By Patrick Rucker and Dan Freed
WASHINGTON/NEW YORK (Reuters) - The main regulator for Wells Fargo & Co <WFC.N> is considering whether to sanction the U.S. bank over improperly charging customers for car insurance and mortgage loans, according to a source familiar with the matter.
The Office of the Comptroller of the Currency (OCC) has for weeks debated how to take action on the insurance and mortgage issues which came to light this summer, said the source.
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And officials are considering whether to fault the bank for older consumer lending issues, said two sources familiar with the moves.
Wells Fargo earlier reached a $190 million settlement with regulators a year ago after it said its branch staff had opened as many as 2.1 million accounts without customers' authorization to meet internal sales target.
That estimate was hiked to potentially as many as 3.5 million in August after an expanded review.
The third-largest U.S. bank had promised to erase unfair and deceptive practices, according to the sources, who declined to be named because the deliberations are private.
If the OCC determines that Wells Fargo has fallen short of that agreement, known as a 'Matter Requiring Attention', the bank could face punishment, they said.
Bryan Hubbard, an OCC spokesman, said the agency does not comment on supervisory matters. A Wells Fargo spokeswoman said the bank would not comment on regulatory matters.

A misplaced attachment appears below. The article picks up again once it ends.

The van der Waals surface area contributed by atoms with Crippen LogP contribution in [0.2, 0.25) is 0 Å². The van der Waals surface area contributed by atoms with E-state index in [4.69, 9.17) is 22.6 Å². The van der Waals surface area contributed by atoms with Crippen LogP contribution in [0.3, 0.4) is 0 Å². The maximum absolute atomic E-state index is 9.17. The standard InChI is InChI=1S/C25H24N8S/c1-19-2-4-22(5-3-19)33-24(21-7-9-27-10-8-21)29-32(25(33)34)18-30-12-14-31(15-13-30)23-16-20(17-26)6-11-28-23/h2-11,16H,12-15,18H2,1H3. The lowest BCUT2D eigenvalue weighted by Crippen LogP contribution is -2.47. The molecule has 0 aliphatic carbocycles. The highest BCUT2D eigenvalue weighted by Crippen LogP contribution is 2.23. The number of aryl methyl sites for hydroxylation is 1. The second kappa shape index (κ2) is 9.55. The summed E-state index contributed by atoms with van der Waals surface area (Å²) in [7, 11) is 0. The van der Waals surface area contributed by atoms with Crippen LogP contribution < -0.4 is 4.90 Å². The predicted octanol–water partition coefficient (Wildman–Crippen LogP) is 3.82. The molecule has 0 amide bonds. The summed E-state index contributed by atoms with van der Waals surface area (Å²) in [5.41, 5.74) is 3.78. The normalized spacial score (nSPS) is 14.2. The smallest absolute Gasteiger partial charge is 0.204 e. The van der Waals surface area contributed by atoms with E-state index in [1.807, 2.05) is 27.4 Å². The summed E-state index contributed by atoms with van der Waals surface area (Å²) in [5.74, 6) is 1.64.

A decision on whether or not to sanction Wells Fargo could take weeks.
OCC staff have recommended taking enforcement action, one source said. Keith Noreika, the acting OCC chief, could either endorse the staff position, reject it, or wait until Joseph Otting who has been appointed to lead the agency, takes office.
President Donald Trump tapped Otting, a former banker, but the Senate must first confirm the choice and lawmakers have not yet scheduled a vote.
The potential for further sanctions come as Wells Fargo Chief Executive Tim Sloan is expected to appear before the Senate Banking Committee on Tuesday to answer questions about a year-long scandal over the bank's sales practices.
Sloan, appearing before the Senate for the first time as chief executive, is keen to reassure lawmakers that the San Francisco-based bank has moved on from the scandal.
But with the emergence of more recent problems in other products, including auto insurance and mortgages, he faces a tough task.
The problems around auto-insurance and mortgage products emerged publicly this year.
In late July, Wells Fargo said hundreds of thousands of customers were due a refund on auto insurance that they did not need.
A lawsuit in late August accused Wells Fargo of improperly charging thousands of customers nationwide to lock in interest rates when their mortgage applications were delayed.
The bank said in its most recent quarterly financial filing on Aug. 4 that its 'rate lock' program is the subject of an investigation by the U.S. Consumer Financial Protection Bureau.
(Additional reporting by Pete Schroeder in Washington and Dan Freed in New York; editing by Carmel Crimmins)